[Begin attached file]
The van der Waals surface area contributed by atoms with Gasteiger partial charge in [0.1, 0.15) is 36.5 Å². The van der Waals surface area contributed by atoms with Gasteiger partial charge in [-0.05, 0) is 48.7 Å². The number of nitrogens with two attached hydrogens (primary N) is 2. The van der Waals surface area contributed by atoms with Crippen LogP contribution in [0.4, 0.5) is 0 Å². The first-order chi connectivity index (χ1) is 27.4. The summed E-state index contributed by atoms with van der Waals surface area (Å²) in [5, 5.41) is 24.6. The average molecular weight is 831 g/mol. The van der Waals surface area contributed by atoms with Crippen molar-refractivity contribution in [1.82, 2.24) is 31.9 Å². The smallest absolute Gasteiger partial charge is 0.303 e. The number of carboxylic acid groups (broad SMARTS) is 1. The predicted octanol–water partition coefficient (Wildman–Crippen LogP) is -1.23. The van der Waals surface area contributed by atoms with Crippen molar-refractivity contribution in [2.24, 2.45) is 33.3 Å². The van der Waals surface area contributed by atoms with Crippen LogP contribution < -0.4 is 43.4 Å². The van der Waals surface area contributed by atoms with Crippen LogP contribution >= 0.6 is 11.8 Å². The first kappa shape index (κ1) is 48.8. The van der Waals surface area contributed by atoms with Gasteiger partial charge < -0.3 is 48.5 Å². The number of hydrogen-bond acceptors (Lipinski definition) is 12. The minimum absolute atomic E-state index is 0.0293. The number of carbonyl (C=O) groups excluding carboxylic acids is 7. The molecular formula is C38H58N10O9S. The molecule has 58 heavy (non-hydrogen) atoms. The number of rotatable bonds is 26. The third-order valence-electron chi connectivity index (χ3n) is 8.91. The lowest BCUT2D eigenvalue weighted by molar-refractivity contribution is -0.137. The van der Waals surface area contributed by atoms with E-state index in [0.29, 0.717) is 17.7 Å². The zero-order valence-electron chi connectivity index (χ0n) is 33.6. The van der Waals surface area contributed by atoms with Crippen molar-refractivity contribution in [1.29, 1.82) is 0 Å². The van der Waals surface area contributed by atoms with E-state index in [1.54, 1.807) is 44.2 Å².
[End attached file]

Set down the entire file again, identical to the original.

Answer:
The van der Waals surface area contributed by atoms with Gasteiger partial charge in [0.1, 0.15) is 36.5 Å². The van der Waals surface area contributed by atoms with Gasteiger partial charge in [-0.05, 0) is 48.7 Å². The number of nitrogens with two attached hydrogens (primary N) is 2. The van der Waals surface area contributed by atoms with Crippen LogP contribution in [0.4, 0.5) is 0 Å². The first-order chi connectivity index (χ1) is 27.4. The summed E-state index contributed by atoms with van der Waals surface area (Å²) in [5, 5.41) is 24.6. The average molecular weight is 831 g/mol. The van der Waals surface area contributed by atoms with Crippen molar-refractivity contribution in [1.82, 2.24) is 31.9 Å². The smallest absolute Gasteiger partial charge is 0.303 e. The number of carboxylic acid groups (broad SMARTS) is 1. The predicted octanol–water partition coefficient (Wildman–Crippen LogP) is -1.23. The van der Waals surface area contributed by atoms with Crippen molar-refractivity contribution in [2.24, 2.45) is 33.3 Å². The van der Waals surface area contributed by atoms with Crippen LogP contribution < -0.4 is 43.4 Å². The van der Waals surface area contributed by atoms with Crippen LogP contribution >= 0.6 is 11.8 Å². The first kappa shape index (κ1) is 48.8. The van der Waals surface area contributed by atoms with Gasteiger partial charge < -0.3 is 48.5 Å². The number of hydrogen-bond acceptors (Lipinski definition) is 12. The minimum absolute atomic E-state index is 0.0293. The number of carbonyl (C=O) groups excluding carboxylic acids is 7. The molecular formula is C38H58N10O9S. The molecule has 58 heavy (non-hydrogen) atoms. The number of rotatable bonds is 26. The third-order valence-electron chi connectivity index (χ3n) is 8.91. The lowest BCUT2D eigenvalue weighted by molar-refractivity contribution is -0.137. The van der Waals surface area contributed by atoms with E-state index in [0.29, 0.717) is 17.7 Å². The zero-order valence-electron chi connectivity index (χ0n) is 33.6. The van der Waals surface area contributed by atoms with Crippen molar-refractivity contribution in [1.29, 1.82) is 0 Å². The van der Waals surface area contributed by atoms with E-state index in [1.54, 1.807) is 44.2 Å².